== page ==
The city's permit process really stinks, Cheri Honkala said Friday at a news conference - as she wheeled out a large paper replica of a can of beans.
The longtime activist was referring to a lawsuit the state chapter of the American Civil Liberties Union filed in order to obtain a protest permit for July 25, first day of the Democratic National Convention here.
As Honkala and others announced Friday and was reported Thursday, the city is settling that suit by lifting its ban on rush-hour protests during the DNC - and by granting a permit to Honkala's group, the Poor People's Economic Human Rights Campaign, to march from City Hall down Broad Street to the Wells Fargo Center, site of the convention, starting at 3 p.m. that Monday.
As for road congestion, the state ACLU's deputy legal director, Mary Catherine Roper, said the city often manages traffic because of construction or protests, so a march at rush hour is not an unusual burden.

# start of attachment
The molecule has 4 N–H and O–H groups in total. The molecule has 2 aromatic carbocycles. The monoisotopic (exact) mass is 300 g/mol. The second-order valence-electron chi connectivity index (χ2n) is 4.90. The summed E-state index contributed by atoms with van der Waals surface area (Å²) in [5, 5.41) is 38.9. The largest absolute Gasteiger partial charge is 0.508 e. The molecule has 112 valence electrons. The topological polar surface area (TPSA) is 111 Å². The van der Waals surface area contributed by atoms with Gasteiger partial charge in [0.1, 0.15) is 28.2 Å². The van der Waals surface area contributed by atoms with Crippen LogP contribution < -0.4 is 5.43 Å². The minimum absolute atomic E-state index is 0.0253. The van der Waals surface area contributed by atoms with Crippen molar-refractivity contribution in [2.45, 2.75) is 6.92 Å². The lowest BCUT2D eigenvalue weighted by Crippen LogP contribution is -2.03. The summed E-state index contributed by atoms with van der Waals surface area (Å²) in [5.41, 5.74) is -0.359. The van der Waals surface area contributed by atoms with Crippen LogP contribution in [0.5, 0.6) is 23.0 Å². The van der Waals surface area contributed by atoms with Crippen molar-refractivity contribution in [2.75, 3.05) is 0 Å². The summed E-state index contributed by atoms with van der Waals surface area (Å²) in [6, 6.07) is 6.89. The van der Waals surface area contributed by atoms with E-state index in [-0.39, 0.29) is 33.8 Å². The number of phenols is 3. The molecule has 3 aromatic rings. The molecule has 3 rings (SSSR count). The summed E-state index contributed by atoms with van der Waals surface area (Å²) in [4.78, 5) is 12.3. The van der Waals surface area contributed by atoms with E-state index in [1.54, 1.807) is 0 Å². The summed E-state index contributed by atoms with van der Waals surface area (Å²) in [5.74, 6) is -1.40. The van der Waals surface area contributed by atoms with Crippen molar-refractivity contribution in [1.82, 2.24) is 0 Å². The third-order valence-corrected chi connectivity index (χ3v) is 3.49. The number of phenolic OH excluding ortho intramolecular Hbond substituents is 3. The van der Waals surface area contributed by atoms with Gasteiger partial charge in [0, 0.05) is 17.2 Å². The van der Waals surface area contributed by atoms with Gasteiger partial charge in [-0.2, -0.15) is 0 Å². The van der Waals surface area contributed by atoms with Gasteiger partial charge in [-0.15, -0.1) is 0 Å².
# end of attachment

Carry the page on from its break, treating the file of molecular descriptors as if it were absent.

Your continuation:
Obtaining the permit was not easy, both said. "The city was trying to get us to agree for different things up until the last minute of the settlement," Honkala said.
The permit application her group filed noted a setup time of 2 p.m. and scheduled the march to start at 3.
"To prove it, I'll even wear the city permit when we march," she said.
That was a point of mild contention. Mayor Kenney's spokesperson, Lauren Hitt, said that Honkala's original request had called for the march to start at 3:30, and that Honkala had agreed as part of the settlement to move it to 3, with setup starting at 2.
People touting various causes are planning to join the march, one of many protests being organized around the convention. Belinda Davis, a history professor at Rutgers University, said she would march against the crushing college debt many students face. Green Party presidential candidate Jill Stein has also promised to show up, Honkala said.